That’s my LCD functions, you can see that I compartmentalized it a lot so it is easy to change the protocol or library of your display. This is part of the greater OpenAccess project.

OpenAccess RFID functions

July 1, 2016

Here are the wiegand readers:

(my other comments on wiegand can be found here)

//RFID reader stuff
#include <WIEGAND26.h> // Wiegand 26 reader format library
byte reader1Pins[]={
19,18}; // Reader 1 connected to pins 19,18
byte reader2Pins[]={
2,3}; // Reader2 connected to pins 2,3
long reader1 = 0;
int reader1Count = 0;
long reader2 = 0;
int reader2Count = 0;
const byte reader2buzz = 6; //pin for the buzzer on Reader2
const byte reader2led = 4; //pin for led1 on Reader2
const byte reader2led2 = 5; //pin for led2 on Reader2
const byte reader1buzz = 7; //pin for the buzzer on Reader1
const byte reader1led = 8; //pin for led1 on Reader1
const byte reader1led2 = 17; //pin for led2 on Reader1
WIEGAND26 wiegand26;
//Get the interrupt number of a given digital pin on an Arduino MEGA.
const byte pinToInterrupt[22] = {
-1,-1,0,1,-1,-1,-1,-1,-1,-1,-1,-1,-1,-1,-1,-1,-1,-1,5,4,3,2};

This declares all the pins used , it gives a map from pin number to interrupt numbers (I got that from Mike and I like the idea), and the global variables checked by the wiegand functions.  The pins used for the RFID stuff are defined in a function:

void RFID_init()
{
pinMode(reader2buzz, OUTPUT);
pinMode(reader2led, OUTPUT);
pinMode(reader2led2, OUTPUT);
digitalWrite(reader2led, 1); //active low
digitalWrite(reader2led2, 1); //active low
digitalWrite(reader2buzz, 1); //active low
attachInterrupt(pinToInterrupt[reader2Pins[1]], callReader2One, CHANGE);
attachInterrupt(pinToInterrupt[reader2Pins[0]], callReader2Zero, CHANGE);
wiegand26.initReaderTwo();
pinMode(reader1buzz, OUTPUT);
pinMode(reader1led, OUTPUT);
pinMode(reader1led2, OUTPUT);
digitalWrite(reader1led, 1); //active low
digitalWrite(reader1led2, 1); //active low
digitalWrite(reader1buzz, 1); //active low
attachInterrupt(pinToInterrupt[reader1Pins[1]], callReader1One, CHANGE);
attachInterrupt(pinToInterrupt[reader1Pins[0]], callReader1Zero, CHANGE);
wiegand26.initReaderOne();
}

I broke up all the init functions and stuff like that because as I built this code I changed hardware so often that knowing where to edit the code is very valuable.  The RFID readers have timeouts for when to give up after they’ve accepted a card:

//RFID timer stuff
const unsigned long RFID_time = 30000; //timeout for the RFID scan in thousandths of a second
unsigned long RFID_start_time = 0; //used for the count down timer

These two functions that reset some global variables in the case an rfid entry attempt is not successful (garbage collection).

void RFID_reset()
{
clear_pin();
//RFID_start_time = 0; //not needed
tag_read = 0;
digit = 0;
new_tag_entry = 0;
}
void RFID_error_out()
{
can_add = 0; //reset user capabilities
can_doorhold = 0; //reset user capabilities
can_doorbell = 0; //reset user capabilities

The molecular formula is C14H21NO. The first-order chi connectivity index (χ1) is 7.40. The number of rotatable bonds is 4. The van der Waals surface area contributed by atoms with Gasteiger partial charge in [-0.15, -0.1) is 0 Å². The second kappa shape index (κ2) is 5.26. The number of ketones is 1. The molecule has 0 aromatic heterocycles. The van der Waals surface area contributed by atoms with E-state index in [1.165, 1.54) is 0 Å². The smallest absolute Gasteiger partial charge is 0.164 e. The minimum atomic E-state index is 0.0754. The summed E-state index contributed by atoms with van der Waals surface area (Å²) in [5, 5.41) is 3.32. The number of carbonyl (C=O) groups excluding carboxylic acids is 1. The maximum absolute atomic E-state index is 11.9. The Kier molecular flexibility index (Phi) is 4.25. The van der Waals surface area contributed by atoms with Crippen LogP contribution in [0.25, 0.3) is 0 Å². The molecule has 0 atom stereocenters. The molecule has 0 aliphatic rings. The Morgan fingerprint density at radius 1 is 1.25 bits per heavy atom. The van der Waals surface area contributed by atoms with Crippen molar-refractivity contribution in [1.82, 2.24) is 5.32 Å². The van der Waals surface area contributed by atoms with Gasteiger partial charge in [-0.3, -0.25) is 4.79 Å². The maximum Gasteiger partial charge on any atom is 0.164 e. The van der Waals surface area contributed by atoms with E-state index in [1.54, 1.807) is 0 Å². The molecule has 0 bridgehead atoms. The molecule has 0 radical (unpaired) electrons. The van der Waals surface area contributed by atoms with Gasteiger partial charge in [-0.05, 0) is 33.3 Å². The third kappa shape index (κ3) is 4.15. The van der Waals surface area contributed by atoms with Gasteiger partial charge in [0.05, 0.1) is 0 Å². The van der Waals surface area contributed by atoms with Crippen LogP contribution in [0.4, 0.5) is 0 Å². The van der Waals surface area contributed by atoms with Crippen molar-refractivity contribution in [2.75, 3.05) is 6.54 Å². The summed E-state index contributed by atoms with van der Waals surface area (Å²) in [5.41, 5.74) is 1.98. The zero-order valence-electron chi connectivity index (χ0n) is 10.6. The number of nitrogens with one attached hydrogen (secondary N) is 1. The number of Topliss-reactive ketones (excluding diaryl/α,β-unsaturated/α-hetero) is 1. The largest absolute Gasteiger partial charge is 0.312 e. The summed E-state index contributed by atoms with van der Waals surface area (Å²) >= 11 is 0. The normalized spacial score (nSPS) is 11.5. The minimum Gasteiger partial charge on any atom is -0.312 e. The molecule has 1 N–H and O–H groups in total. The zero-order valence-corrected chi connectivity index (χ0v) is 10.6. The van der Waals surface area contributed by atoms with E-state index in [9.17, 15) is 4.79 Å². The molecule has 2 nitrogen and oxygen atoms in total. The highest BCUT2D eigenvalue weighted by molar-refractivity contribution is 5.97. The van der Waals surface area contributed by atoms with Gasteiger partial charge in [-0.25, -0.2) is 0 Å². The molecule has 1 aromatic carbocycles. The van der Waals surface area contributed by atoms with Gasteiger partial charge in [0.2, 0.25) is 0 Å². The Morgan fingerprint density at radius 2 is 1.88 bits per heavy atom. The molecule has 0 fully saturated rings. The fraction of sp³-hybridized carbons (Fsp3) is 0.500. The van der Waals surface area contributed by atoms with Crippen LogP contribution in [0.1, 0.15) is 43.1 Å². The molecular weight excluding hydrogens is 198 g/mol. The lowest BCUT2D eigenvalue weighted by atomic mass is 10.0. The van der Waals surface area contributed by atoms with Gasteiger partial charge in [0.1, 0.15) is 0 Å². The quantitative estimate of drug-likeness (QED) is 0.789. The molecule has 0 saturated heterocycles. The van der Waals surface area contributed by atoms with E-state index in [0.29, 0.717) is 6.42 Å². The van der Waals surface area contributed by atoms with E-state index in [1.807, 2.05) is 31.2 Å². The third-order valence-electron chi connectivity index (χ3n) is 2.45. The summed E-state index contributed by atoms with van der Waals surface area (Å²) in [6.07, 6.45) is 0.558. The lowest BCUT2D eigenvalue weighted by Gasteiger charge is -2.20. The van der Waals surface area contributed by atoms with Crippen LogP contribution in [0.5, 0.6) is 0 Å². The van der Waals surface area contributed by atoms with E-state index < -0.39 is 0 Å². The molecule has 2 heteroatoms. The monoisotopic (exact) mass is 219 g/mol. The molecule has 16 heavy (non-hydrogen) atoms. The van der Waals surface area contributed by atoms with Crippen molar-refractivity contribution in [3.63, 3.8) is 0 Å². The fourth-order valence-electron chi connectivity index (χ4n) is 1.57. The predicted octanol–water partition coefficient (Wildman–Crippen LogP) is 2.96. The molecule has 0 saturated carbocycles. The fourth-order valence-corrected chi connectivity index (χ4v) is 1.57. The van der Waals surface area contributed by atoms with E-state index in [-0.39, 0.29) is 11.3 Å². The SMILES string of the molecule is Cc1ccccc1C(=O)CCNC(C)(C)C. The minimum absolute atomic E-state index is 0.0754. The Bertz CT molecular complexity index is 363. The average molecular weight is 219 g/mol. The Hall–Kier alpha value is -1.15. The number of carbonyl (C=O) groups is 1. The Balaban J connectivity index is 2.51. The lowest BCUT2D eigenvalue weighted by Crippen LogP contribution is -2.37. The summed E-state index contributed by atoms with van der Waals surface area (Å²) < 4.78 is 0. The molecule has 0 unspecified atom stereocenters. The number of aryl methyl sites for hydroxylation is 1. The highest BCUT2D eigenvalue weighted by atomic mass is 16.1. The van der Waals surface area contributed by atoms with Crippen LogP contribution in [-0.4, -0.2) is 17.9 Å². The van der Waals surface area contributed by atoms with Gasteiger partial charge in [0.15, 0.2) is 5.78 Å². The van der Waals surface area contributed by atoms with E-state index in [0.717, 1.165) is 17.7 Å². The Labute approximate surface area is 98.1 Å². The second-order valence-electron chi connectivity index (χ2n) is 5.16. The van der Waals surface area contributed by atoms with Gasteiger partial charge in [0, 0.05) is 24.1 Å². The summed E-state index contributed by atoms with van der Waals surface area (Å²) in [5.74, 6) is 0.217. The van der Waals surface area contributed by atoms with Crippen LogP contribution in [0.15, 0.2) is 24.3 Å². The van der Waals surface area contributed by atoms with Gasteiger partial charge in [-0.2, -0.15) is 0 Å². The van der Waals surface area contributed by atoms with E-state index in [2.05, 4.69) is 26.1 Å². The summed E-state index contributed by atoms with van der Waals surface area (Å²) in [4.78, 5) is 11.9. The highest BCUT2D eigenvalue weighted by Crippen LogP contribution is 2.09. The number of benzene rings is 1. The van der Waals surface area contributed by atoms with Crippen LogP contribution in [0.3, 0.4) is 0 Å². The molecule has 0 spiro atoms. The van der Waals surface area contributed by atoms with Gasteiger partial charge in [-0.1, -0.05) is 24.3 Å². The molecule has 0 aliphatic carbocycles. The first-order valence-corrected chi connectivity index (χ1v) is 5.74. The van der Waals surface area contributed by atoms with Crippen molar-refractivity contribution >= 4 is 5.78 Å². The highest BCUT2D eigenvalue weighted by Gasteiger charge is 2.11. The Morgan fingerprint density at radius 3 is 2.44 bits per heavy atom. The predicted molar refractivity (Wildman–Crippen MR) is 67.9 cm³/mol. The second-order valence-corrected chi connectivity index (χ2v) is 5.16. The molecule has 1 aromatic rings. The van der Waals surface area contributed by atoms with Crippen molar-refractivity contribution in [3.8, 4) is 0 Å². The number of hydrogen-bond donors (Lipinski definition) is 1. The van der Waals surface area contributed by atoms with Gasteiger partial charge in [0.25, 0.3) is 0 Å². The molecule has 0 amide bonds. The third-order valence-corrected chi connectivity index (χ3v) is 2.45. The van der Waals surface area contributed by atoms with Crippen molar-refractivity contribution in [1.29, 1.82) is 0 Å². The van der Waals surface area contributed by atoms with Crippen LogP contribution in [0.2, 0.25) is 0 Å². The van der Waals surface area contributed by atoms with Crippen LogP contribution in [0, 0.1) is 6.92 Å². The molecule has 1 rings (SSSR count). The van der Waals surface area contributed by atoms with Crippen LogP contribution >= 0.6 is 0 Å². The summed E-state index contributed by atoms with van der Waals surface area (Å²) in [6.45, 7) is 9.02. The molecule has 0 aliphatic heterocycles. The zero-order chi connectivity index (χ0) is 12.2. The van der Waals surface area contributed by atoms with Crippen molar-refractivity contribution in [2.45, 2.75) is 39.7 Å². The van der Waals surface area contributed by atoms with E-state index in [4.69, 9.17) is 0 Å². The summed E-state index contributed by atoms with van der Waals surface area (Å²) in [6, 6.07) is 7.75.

RFID_reset();
beep_repeat(2,200,3);//delay timer
LCD_default();
}

The readers can beep, that function is defined here (0 beeps both readers if you didn’t figure it out):

void beep_reader(int reader,int d)//blocking
{
switch(reader){
case 0:
{
digitalWrite(reader2led, 0);
digitalWrite(reader2buzz, 0);
digitalWrite(reader1led, 0);
digitalWrite(reader1buzz, 0);
delay(d);
digitalWrite(reader2led, 1);
digitalWrite(reader2buzz, 1);
digitalWrite(reader1led, 1);
digitalWrite(reader1buzz, 1);
}
case 1:
{
digitalWrite(reader1led, 0);
digitalWrite(reader1buzz, 0);
delay(d);
digitalWrite(reader1led, 1);
digitalWrite(reader1buzz, 1);
}
case 2:
{
digitalWrite(reader2led, 0);
digitalWrite(reader2buzz, 0);
delay(d);
digitalWrite(reader2led, 1);
digitalWrite(reader2buzz, 1);
}
default:
{
}
}
}

That beep code is yet again wrapped up here to add a duration for repeated beeps:

void beep_repeat(int reader,int time,int number)//blocking
{
/*Serial.print(“beep repeat”);
Serial.print(” “);
Serial.print(reader);
Serial.print(” “);
Serial.print(time);
Serial.print(” “);
Serial.println(number);*/
for(int i = 0;i<number;i++)
{
beep_reader(reader,time);
delay(time);
}
}

This is how I call it from the serial port:

// beeps reader<reader number> for <duration> in delay(arg) format
//format: BEEP;<reader number>;<duration>
void SCmd_beep()
{
Serial.println(“beepcommand”);
char *arg;
arg = SCmd.next();
if (arg != NULL)
{
if(atoi(arg) == 1)
{
arg = SCmd.next();
if (arg != NULL)
{
beep_reader(1,atoi(arg));
}
}
else if(atoi(arg) == 2)
{
arg = SCmd.next();
if (arg != NULL)
{
beep_reader(2,atoi(arg));
}
}
else if(atoi(arg) == 0)
{
arg = SCmd.next();
if (arg != NULL)
{
beep_reader(0,atoi(arg));
}
}
}
}

This stuff is at the bottom of the code, it is needed because the wiegand26 library is not written as well as it could be:

void callReader1Zero(){
wiegand26.reader1Zero();
}
void callReader1One(){
wiegand26.reader1One();
}
void callReader2Zero(){
wiegand26.reader2Zero();
}
void callReader2One(){
wiegand26.reader2One();
}

This is part of the greater OpenAccess project.

OpenAccess RTC functions

July 1, 2016